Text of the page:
Row 111 House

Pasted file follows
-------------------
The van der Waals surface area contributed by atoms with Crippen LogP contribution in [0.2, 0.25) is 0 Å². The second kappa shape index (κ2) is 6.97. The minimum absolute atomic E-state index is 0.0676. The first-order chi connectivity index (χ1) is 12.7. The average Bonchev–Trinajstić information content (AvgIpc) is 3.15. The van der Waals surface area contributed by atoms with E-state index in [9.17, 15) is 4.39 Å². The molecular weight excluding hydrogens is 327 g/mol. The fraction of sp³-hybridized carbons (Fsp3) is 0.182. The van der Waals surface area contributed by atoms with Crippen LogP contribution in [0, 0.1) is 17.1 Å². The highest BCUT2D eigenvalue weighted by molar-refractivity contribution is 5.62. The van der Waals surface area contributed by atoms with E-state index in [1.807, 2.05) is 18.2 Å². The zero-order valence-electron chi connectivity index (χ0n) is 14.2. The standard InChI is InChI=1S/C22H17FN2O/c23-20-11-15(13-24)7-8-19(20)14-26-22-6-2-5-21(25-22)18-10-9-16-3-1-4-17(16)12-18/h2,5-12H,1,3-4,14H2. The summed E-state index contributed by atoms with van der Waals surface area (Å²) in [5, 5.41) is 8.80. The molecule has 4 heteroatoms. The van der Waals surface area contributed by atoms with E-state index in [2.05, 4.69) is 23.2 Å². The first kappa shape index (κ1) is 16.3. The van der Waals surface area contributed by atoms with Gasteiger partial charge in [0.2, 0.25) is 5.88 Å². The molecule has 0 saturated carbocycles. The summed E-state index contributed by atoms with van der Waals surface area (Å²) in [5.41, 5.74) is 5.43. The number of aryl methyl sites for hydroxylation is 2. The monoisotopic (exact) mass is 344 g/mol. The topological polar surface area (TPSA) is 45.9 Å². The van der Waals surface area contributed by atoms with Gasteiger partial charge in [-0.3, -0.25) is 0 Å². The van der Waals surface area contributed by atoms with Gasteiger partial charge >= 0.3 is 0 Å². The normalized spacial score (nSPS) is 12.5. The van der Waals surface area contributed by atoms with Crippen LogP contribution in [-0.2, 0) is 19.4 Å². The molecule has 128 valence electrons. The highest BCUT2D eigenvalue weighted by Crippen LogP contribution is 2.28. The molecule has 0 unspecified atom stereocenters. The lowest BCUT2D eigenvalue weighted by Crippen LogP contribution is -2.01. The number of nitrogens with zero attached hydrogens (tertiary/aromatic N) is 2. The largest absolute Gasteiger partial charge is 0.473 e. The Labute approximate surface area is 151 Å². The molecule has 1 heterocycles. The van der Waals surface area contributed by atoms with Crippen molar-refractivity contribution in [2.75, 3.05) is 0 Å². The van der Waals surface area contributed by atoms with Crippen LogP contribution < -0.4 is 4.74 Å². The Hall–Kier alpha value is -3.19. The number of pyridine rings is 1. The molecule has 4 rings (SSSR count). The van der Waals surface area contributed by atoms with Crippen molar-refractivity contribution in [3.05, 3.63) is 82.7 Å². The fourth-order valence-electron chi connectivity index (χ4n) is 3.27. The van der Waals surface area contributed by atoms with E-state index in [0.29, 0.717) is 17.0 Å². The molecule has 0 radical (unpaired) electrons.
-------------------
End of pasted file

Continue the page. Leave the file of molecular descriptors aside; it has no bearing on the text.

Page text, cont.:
Row 111 House and the Old Merchant’s House (Row 117). Both are early 17th century houses, which were bombed in 1942 and subsequently re-built. An architectural team investigated the ruined houses in this heavily bombed area of old Great Yarmouth, and found the remains of many 17th century houses, most of which were beyond restoration. The investigators removed doors, fireplaces, panelling and anything else of interest, including Delft tiles and wall anchors from ruined buildings for use in restoring the Row 111 House and the Old Merchant’s House. Both houses are built of brick and flint with mullioned windows. Row 111 House had been divided in the 19th century into three dwellings, which was typical of how fine row houses declined into slums. The house has 18th century panelling and a shell-cupboard. The Old Merchant’s House has impressive 17th century plaster ceilings, which survived the bombing, including an early royal coat of arms of James 1. Articles removed from bombed houses are on display in both houses, which are museums in the care of English Heritage.

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